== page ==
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Does Echinacea Help Relieve Colds?

Millions of Americans use the herb echinacea, derived from the purple coneflower, to prevent or treat colds, but a new study found it neither prevented colds nor eased cold symptoms.

The study involved 437 people who volunteered to have cold viruses dripped into their noses. Some swallowed echinacea for a week beforehand, others a placebo. Still others took echinacea or a placebo at the time they were infected. After five days, researchers found that those who took echinacea fared no differently from those who took a placebo:

  • They were just as likely to catch a cold
  • Their symptoms were just as severe
  • They had just as much virus in their nasal secretions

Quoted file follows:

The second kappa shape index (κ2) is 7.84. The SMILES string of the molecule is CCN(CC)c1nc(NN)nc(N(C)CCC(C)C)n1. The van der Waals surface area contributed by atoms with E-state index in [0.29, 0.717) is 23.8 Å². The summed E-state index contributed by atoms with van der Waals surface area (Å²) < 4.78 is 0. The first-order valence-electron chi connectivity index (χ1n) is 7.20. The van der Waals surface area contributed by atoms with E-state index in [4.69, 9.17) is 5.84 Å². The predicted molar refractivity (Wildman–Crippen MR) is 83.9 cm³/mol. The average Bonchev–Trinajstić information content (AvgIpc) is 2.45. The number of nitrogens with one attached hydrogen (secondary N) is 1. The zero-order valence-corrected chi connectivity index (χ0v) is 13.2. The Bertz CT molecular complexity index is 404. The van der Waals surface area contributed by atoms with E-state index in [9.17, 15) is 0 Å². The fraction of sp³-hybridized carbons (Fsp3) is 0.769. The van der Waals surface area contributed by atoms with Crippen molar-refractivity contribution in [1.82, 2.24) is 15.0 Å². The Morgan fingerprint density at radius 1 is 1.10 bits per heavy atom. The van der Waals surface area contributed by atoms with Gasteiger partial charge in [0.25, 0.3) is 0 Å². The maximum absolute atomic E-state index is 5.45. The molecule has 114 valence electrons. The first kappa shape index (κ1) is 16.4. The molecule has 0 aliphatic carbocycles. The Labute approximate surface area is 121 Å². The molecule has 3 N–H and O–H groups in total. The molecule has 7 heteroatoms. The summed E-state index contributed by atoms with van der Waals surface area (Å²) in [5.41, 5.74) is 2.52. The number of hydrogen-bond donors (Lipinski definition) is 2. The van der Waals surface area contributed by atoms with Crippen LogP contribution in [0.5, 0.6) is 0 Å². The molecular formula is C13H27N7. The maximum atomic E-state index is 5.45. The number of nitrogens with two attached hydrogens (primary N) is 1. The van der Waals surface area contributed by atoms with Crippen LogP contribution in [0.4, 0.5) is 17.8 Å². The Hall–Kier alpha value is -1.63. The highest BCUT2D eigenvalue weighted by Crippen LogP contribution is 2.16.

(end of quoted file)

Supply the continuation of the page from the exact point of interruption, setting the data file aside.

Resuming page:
• They made no more interleukin-8 (some had hypothesized that interleukin-8 was stimulated by echinacea, enabling the herb to stop colds)

    Some researchers say still further investigation is needed, with stronger doses and with echinacea species and preparations different from those used in this study. While the herb is generally safe, some people are allergic to it, which brings up an important point.

    Just because the supplement you are taking is natural, doesn't mean it's necessarily safe or good for you. While herbs are generally far safer (and less expensive) than drugs, they are still not addressing the underlying cause of the problem, which is what you ultimately need to look at. In the case of colds, the more common contributing factors are:

    1. Eating too much sugar and too many grains
    2. Not getting enough rest
    3. Using insufficient strategies to address emotional stressors in your life
    4. Any combination of the above

    The New England Journal of Medicine July 28, 2004; 353:341-34

    The New York Times July 28, 2005

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